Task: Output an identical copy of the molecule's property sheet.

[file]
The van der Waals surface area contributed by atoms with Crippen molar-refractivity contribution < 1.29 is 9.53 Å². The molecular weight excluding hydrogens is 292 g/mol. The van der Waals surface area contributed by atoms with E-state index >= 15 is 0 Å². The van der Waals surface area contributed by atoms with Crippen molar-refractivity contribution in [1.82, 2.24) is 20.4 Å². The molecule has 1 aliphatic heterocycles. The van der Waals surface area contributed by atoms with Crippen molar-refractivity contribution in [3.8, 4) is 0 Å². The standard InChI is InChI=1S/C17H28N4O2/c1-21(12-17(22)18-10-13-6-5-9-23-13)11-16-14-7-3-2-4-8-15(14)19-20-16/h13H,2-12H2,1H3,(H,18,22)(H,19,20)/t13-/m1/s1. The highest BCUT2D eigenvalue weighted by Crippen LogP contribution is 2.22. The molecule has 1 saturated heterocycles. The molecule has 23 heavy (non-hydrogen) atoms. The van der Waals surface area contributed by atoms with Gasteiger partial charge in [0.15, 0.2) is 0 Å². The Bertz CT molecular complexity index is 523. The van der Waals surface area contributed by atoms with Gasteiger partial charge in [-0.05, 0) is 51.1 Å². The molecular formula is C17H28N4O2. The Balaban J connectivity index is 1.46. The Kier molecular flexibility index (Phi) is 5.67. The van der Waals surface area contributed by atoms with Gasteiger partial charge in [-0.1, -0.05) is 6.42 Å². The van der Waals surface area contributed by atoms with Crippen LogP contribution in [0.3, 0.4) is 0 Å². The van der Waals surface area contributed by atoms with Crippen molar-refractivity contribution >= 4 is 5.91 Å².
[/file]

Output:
The van der Waals surface area contributed by atoms with Crippen molar-refractivity contribution < 1.29 is 9.53 Å². The molecular weight excluding hydrogens is 292 g/mol. The van der Waals surface area contributed by atoms with E-state index >= 15 is 0 Å². The van der Waals surface area contributed by atoms with Crippen molar-refractivity contribution in [1.82, 2.24) is 20.4 Å². The molecule has 1 aliphatic heterocycles. The van der Waals surface area contributed by atoms with Crippen molar-refractivity contribution in [3.8, 4) is 0 Å². The standard InChI is InChI=1S/C17H28N4O2/c1-21(12-17(22)18-10-13-6-5-9-23-13)11-16-14-7-3-2-4-8-15(14)19-20-16/h13H,2-12H2,1H3,(H,18,22)(H,19,20)/t13-/m1/s1. The highest BCUT2D eigenvalue weighted by Crippen LogP contribution is 2.22. The molecule has 1 saturated heterocycles. The molecule has 23 heavy (non-hydrogen) atoms. The van der Waals surface area contributed by atoms with Gasteiger partial charge in [0.15, 0.2) is 0 Å². The Bertz CT molecular complexity index is 523. The van der Waals surface area contributed by atoms with Gasteiger partial charge in [-0.05, 0) is 51.1 Å². The molecular formula is C17H28N4O2. The Balaban J connectivity index is 1.46. The Kier molecular flexibility index (Phi) is 5.67. The van der Waals surface area contributed by atoms with Gasteiger partial charge in [-0.1, -0.05) is 6.42 Å². The van der Waals surface area contributed by atoms with Crippen LogP contribution in [0.3, 0.4) is 0 Å². The van der Waals surface area contributed by atoms with Crippen molar-refractivity contribution >= 4 is 5.91 Å².